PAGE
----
FLAVIA ABAKWASE: A SMALL BUSINESS OWNER WHO FOUND HER VOICE!

For Flavia Abakwase, a member of Agali Awamu Women’s Group in Kamira Sub County, like many others was brought up to think a husband was the sole decision maker in the home and she eventually carried this attitude into her own marriage. The idea of her starting her own business to sustain her household or speak up on matters affecting women’s economic rights in a grass root setting was a far thought. This social construct began to change when she got involved in NAWOU interventions and sensitization on women’s economic rights. These engagements gave her the courage to negotiate and consult with her husband who later supported her to start up her own business to supplement family income.

Through NAWOU trainings on business development, planning and budgeting, she managed to mobilize capital through the Village Saving and Loans Association (VSLA) and invest UGX .100,000/= in agro market trading. The business was boosted and has grown over a short period of time generating an income of UGX.200,000/= per week. This made Flavia very excited and motivated, for with this income she not only had money to save with her VSLA per week but also ably contribute to her household welfare which created peace in her home.  However with the pandemic challenges, the sales dropped drastically due to low income among buyers and the general poor economic status nationwide.  

“Before COVID19, I used to buy 4 basins of tomatoes each worth 30,000/= and could sell it within a day  times but currently I get 1 basin of tomatoes and sell it within 4 days,” lamented Flavia as she shared her experience with the group.  

Despite the economic challenges at hand, she is a model woman at home, within the community and is always appreciated by husband for exercising her economic rights in a productive manner.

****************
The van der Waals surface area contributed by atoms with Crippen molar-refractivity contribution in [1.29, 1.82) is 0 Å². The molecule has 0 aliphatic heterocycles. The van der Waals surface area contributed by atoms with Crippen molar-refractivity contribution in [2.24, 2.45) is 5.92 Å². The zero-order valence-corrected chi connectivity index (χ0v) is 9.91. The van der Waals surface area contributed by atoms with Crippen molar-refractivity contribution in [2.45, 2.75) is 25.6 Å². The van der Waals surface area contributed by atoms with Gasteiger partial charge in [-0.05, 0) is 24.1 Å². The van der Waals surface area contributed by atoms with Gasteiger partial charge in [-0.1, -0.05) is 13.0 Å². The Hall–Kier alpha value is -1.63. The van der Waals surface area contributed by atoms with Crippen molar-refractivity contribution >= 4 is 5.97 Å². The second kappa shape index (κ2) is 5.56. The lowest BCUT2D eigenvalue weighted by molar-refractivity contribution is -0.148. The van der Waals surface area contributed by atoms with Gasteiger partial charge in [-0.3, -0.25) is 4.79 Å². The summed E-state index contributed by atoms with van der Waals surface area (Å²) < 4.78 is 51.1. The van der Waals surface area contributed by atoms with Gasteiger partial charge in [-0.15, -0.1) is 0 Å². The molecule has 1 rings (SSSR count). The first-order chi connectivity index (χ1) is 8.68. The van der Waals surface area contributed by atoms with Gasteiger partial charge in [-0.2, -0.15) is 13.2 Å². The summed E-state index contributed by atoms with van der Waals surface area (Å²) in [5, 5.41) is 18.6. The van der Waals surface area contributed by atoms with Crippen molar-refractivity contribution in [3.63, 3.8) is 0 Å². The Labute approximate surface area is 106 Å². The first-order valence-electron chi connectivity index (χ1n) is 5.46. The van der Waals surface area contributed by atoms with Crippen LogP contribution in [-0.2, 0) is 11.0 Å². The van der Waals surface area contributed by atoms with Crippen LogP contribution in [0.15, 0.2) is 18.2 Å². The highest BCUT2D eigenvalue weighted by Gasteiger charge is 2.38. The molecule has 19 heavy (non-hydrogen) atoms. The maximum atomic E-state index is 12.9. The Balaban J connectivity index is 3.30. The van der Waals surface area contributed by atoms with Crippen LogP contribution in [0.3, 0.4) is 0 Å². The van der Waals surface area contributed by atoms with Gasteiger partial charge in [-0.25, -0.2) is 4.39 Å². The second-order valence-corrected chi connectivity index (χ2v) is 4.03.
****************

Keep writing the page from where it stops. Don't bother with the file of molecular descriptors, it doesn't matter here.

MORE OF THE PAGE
“The business that I started as a personal initiative is now sustaining the entire family and there is collective participation at household level.  I have become a consultant on matters to do with women’s economic participation and sustainability”. Flavia added.

NAWOU and FIDA have greatly contributed to the positive changes in her life, attitude and mindset towards women’s economic participation.  Though the business started out on an individual initiative, it has seemingly grown into a family business with everyone actively involved to support its growth.

Flavia commits to work hard to grow her business and continue inspiring other women to embrace their power and potential to participate in economic initiatives to address their financial needs. She praises the church for partly contributing to this change through seminars and confidence building processes which helped her discover her ability to do great things

She endeavors to share the skills and knowledge acquired with others through church gatherings, saving groups and one on one interaction with women in her community. She says the approach of women social-economic capacity building and male involvement is an effective strategy for community transformation, NAWOU and FIDA should expand their work to more rural communities.

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